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Aubrey Beardsley, A Biography

by Mathew Sturgis

Harper Collins £19.99

Reviewed by: Linda Dangoor-Khalastchi

A spell of incessant and feverish creativity and inventiveness in the field of design and aesthetics characterised the best twenty years of the 19th Century, both in England and Europe.

Styles and ideas were shifting rapidly due to the industrial revolution, to commerce and to the imports of goods from the Far East, Japan in particular. Arts and crafts societies, handicraft guilds, art centres and exhibitions sprung up all over England.

It was during these excessive and turbulent times, 1872, that Aubrey Beardsley was born. A delicate and frail child, likened by his mother to a "Little piece of Dresden China." He had a very brief life, dying in 1898 at the age of 26, "at the age of a flower" as Oscar Wilde had remarked.

For the 100th anniversary of his death, Mathew Sturgis has produced a new and very detailed biography of Beardsley's life, relating the artist's modest and somewhat shabby childhood in Brighton and London, his close relationship with his sister Mabel, his painfully boring first job in a London insurance office, his discovery by the Pre-Raphaelite painter Edward Burn-Jones, his overnight success and fame as a co-editor and illustrator of the quarterly magazine the Yellow Book, his various friendships with prominent figures such as Max Beerbohm and Oscar Wilde and his fall from grace at the wake of the Wilde scandal.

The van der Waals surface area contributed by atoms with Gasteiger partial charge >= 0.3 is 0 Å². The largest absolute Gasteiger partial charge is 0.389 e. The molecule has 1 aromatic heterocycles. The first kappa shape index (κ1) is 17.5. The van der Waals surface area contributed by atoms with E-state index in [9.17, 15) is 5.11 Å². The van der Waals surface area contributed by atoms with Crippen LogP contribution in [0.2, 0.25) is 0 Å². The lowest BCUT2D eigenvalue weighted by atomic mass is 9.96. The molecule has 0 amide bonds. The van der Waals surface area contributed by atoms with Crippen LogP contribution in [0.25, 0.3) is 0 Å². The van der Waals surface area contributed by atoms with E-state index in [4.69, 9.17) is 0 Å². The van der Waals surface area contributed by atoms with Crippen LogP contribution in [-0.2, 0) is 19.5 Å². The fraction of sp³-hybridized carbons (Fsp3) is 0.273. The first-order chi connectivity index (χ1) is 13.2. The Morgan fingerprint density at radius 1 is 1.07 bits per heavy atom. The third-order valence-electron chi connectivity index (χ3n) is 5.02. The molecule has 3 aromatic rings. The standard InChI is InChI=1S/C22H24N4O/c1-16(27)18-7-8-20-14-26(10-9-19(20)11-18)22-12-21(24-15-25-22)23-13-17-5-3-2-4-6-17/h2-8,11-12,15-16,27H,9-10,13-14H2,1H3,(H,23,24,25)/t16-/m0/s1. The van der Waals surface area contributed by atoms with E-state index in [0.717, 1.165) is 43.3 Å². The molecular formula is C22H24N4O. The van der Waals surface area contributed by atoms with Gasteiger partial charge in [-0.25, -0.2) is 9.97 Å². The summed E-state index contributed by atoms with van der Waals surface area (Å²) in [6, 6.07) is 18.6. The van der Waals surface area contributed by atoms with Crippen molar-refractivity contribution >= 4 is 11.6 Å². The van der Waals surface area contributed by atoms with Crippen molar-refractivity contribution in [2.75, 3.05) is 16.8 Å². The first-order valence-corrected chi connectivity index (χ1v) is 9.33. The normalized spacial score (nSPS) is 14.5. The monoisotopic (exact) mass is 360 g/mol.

Despite his failing health, or maybe because of it (Beardsley suffered from tuberculosis) - he lived and worked intensely. Very influenced by sensual French literature and by Wagner's Operas with their themes of incest and lust, he created a body of erotic work of great individuality which was regarded as indecent by most of his Victorian contemporaries.

Stark in its simplicity, (his chosen medium was pen and ink), his style owes much to Japanese art. It is a great pity that so little of his work is included in this book as it would give clues to the mind of this wilfully perverse dandy and poseur. And although the decadence of the 19th Century's "fin de si¿cle" with its excesses, diseases and fast shifting ideas can find a parallel with the 20th Century's own turbulent malaise, Beardsley's work, which saw a great revival in the 1970's seems to be curiously out of place today.


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